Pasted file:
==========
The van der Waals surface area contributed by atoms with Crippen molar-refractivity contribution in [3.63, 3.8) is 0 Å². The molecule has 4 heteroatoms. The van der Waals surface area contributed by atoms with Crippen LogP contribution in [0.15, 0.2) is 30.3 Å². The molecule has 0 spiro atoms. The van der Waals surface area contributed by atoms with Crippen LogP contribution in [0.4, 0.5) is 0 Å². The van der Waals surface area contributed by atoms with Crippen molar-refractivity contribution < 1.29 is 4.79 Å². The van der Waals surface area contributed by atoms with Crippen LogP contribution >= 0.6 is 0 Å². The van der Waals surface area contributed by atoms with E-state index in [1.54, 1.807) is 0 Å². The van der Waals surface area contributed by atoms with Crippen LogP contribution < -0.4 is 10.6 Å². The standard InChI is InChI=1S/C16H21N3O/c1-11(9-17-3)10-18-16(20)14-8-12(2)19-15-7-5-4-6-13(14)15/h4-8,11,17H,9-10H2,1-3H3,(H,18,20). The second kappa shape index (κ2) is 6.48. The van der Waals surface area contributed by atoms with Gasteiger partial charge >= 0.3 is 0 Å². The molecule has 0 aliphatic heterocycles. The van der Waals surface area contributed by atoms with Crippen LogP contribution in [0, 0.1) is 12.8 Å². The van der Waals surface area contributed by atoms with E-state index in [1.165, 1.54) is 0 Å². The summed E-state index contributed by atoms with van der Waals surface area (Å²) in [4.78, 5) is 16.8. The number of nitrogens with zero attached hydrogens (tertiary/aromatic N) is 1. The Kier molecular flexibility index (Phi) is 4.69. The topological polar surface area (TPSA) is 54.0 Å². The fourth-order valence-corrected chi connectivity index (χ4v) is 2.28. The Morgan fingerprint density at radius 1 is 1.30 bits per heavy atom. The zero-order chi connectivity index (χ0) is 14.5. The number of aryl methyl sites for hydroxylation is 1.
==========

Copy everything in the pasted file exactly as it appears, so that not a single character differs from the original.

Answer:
The van der Waals surface area contributed by atoms with Crippen molar-refractivity contribution in [3.63, 3.8) is 0 Å². The molecule has 4 heteroatoms. The van der Waals surface area contributed by atoms with Crippen LogP contribution in [0.15, 0.2) is 30.3 Å². The molecule has 0 spiro atoms. The van der Waals surface area contributed by atoms with Crippen LogP contribution in [0.4, 0.5) is 0 Å². The van der Waals surface area contributed by atoms with Crippen molar-refractivity contribution < 1.29 is 4.79 Å². The van der Waals surface area contributed by atoms with Crippen LogP contribution >= 0.6 is 0 Å². The van der Waals surface area contributed by atoms with E-state index in [1.54, 1.807) is 0 Å². The van der Waals surface area contributed by atoms with Crippen LogP contribution < -0.4 is 10.6 Å². The standard InChI is InChI=1S/C16H21N3O/c1-11(9-17-3)10-18-16(20)14-8-12(2)19-15-7-5-4-6-13(14)15/h4-8,11,17H,9-10H2,1-3H3,(H,18,20). The second kappa shape index (κ2) is 6.48. The van der Waals surface area contributed by atoms with Gasteiger partial charge >= 0.3 is 0 Å². The molecule has 0 aliphatic heterocycles. The van der Waals surface area contributed by atoms with Crippen LogP contribution in [0, 0.1) is 12.8 Å². The van der Waals surface area contributed by atoms with E-state index in [1.165, 1.54) is 0 Å². The summed E-state index contributed by atoms with van der Waals surface area (Å²) in [4.78, 5) is 16.8. The number of nitrogens with zero attached hydrogens (tertiary/aromatic N) is 1. The Kier molecular flexibility index (Phi) is 4.69. The topological polar surface area (TPSA) is 54.0 Å². The fourth-order valence-corrected chi connectivity index (χ4v) is 2.28. The Morgan fingerprint density at radius 1 is 1.30 bits per heavy atom. The zero-order chi connectivity index (χ0) is 14.5. The number of aryl methyl sites for hydroxylation is 1.